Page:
1. "Did Williams preserve his request for the lesser-included offense of human trafficking when he failed to identify any evidence supporting this request and denied committing any offense?"
2. "Did the court of appeals err by concluding that the lesser-included offense of human trafficking was a rational alternative to continuous human trafficking?"
3. "Did the court of appeals err by automatically reversing Williams’ conviction rather than applying the standard required by Almanza?"
Williams solicited an underage girl into prostitution, introduced her to a prostitute called “Kandy,” drove her around, and kept most of her earnings. The girl and Kandy appeared in ads together on backpage.com from December to the following August. Most were invoiced in Kandy’s name but some from July 20 to August 5 were in Williams’.
A police officer located the underage girl by posing as a customer and answering the ads. They arrested Williams. In his possession were cell phones linked to purchases for backpage ads and hotel rooms. He was indicted for continuous human trafficking, which requires transporting, enticing, recruiting, harboring, or otherwise obtaining the victim for a period longer than 30 days. At trial, he testified he was completely innocent. He denied using backpage.com and knowing that Kandy or the girl were engaged in prostitution. At the charge conference, he asked for four lesser-included offenses, but when the trial judge asked that defense counsel “refresh [the court’s] memory” about evidence warranting lessers, counsel responded that he believed there was such evidence “in substance,” noting, “It is what it is.” The trial court denied the request. Williams was convicted of continuous human trafficking.
On appeal, Williams challenged the absence of an instruction on human trafficking. The court of appeals held this was error. It held that a rational jury could have found Williams trafficked the girl but only for less than 30 days. It relied on evidence that (1) backpage invoices in Williams’ name did not span more than a month, (2) before the invoices in his name, Kandy sent the girl the text message “make sure [Williams] doesn’t see you,” and (3) Williams claimed his phone had been “merged” with Kandy’s phone prior to his arrest (which a rational juror could rely on to explain why Williams’ phone had a history of activity on backpage longer than 30 days). Relying on Saunders v. State, 913 S.W.2d 564 (Tex. Crim. App. 1995), it found some harm because the charge only allowed the choice of continuous trafficking and outright acquittal.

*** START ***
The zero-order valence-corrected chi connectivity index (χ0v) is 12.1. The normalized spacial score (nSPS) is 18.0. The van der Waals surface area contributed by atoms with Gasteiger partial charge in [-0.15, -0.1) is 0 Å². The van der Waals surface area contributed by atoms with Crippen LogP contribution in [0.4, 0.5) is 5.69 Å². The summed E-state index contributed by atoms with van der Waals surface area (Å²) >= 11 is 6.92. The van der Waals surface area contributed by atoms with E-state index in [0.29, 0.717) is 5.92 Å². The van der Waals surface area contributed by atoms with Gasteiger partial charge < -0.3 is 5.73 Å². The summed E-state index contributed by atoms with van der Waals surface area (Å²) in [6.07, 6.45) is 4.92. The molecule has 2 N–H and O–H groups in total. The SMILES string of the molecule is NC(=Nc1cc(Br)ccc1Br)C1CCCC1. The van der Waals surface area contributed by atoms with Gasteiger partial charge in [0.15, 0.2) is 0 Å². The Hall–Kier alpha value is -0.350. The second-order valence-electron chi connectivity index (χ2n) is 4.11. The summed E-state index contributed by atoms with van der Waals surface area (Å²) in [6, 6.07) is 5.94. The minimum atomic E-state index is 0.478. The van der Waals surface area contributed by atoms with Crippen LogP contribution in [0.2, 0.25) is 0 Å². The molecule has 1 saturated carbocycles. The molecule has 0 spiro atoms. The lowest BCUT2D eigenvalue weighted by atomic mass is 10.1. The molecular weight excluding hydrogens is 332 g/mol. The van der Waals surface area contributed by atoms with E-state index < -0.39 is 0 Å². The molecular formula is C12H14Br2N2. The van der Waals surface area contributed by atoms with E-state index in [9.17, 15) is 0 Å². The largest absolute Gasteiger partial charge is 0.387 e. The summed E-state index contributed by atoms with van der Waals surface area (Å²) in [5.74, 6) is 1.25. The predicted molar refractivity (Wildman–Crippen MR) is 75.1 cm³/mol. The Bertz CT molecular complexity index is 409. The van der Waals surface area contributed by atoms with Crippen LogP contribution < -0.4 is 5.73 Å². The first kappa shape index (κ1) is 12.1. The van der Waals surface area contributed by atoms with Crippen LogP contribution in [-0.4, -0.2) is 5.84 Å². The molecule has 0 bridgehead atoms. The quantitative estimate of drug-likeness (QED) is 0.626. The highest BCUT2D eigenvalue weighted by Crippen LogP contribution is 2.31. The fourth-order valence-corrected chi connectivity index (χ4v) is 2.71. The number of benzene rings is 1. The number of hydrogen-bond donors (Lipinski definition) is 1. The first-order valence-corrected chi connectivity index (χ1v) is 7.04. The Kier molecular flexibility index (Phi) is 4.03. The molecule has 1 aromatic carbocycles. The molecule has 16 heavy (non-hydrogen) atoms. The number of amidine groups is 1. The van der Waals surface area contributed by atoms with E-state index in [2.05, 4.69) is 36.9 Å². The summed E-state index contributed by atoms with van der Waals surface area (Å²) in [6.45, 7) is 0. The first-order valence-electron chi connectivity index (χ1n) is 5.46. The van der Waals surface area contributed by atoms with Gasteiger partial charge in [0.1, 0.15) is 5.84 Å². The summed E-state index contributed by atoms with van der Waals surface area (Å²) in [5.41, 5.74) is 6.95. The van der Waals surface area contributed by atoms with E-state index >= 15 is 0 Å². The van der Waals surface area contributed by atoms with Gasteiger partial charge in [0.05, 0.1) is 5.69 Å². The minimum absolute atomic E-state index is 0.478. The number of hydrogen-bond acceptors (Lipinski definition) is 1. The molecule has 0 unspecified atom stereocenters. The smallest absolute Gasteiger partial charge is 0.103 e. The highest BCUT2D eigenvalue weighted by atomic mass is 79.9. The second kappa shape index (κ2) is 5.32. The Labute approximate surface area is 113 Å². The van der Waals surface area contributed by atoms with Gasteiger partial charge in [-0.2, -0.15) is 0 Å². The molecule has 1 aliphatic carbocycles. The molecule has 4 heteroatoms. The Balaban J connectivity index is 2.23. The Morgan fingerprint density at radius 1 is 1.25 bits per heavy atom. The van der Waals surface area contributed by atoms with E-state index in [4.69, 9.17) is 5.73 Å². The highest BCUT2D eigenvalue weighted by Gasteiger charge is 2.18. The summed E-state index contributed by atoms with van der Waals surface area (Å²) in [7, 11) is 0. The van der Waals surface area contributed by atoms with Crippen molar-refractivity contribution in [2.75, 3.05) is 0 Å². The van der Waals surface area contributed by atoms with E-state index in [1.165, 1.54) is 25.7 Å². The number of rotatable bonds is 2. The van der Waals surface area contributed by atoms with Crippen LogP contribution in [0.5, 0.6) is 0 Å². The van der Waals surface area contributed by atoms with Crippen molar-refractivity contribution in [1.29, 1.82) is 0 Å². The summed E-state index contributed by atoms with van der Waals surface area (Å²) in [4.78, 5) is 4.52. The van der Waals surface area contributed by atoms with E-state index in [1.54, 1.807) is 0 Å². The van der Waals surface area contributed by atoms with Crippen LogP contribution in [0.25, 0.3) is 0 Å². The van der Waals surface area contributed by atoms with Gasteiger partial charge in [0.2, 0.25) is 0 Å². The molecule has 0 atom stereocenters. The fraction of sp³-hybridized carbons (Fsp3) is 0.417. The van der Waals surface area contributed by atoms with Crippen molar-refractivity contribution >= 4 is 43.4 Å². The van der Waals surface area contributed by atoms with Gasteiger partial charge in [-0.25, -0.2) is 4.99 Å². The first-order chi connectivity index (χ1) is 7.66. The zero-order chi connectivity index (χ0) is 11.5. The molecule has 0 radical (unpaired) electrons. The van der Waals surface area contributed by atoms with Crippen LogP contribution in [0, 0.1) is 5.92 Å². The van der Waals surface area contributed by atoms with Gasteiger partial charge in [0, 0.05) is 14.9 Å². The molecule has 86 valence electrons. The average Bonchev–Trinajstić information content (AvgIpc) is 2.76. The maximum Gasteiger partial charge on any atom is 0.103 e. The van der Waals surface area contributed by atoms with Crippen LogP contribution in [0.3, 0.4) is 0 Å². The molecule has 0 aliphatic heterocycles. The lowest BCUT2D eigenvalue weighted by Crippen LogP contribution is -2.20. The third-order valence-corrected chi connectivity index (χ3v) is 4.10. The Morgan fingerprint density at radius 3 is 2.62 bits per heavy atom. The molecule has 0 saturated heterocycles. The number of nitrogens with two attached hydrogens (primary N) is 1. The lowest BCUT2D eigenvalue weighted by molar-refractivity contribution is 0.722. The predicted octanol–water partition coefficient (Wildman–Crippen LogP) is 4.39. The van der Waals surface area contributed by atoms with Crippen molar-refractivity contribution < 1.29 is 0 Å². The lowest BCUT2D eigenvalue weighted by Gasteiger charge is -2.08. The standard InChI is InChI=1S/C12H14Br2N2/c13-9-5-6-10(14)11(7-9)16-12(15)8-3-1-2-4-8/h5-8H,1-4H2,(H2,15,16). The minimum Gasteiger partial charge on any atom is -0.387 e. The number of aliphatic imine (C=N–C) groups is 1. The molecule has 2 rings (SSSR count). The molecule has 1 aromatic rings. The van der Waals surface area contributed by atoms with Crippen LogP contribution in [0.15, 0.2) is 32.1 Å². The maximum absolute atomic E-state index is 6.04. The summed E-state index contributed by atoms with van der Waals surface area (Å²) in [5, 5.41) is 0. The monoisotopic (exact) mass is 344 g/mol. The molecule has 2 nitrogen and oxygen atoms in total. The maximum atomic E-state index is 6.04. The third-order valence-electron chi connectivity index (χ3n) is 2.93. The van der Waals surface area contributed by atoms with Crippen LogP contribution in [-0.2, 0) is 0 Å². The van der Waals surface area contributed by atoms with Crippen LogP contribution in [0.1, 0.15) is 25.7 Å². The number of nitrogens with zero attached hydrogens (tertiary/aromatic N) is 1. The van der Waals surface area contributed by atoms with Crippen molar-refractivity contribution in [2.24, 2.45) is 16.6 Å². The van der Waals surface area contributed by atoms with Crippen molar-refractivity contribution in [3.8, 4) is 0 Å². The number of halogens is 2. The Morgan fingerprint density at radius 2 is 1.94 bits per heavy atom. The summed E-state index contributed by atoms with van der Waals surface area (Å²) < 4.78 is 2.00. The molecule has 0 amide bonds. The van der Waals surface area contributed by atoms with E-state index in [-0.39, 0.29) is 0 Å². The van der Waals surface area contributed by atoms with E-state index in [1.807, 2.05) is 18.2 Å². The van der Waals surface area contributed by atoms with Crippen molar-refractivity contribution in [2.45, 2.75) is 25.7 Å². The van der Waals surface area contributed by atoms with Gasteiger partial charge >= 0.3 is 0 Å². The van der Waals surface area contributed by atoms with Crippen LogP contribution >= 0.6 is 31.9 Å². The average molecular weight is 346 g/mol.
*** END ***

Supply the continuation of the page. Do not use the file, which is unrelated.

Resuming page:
In the Court of Criminal Appeals, the State argues error was not preserved because, when requested, Williams failed to identify any evidence to support submission of a lesser. It contends this should be required given that part of the test for entitlement to a lesser requires an examination of the evidence. The State invokes caselaw requiring a party to explain why he is entitled to a ruling in order to preserve error.
The State also contends the evidence the court of appeals relied on does not establish a rational alternative to the charged offense. The invoices are only evidence of whose name was entered on the ad purchases and don’t establish that any transporting, enticing, recruiting, harboring, or obtaining of another was going on or that Williams was doing it. And nothing in the evidence as a whole (even with the ambiguous text message) supports a rational conclusion that Williams went from being wholly innocent to a human trafficker in such a short time. The State distinguishes Bullock v. State, 509 S.W.3d 921 (Tex. Crim. App. 2016), where scrapping together evidence from the State and defense was permitted to create a rational alternative, because Bullock at least admitted to thievish intent, while Williams insisted on absolute innocence.
Finally, the State argues the court of appeals’s harm analysis should have reviewed the evidence, arguments of counsel, and other relevant information, as Almanza requires. The portion of Saunders suggesting that weak evidence of the lesser is not a consideration in a harm analysis is dicta, relies on a United States Supreme Court case that likely reaches no further than death penalty cases, and is contrary to Almanza.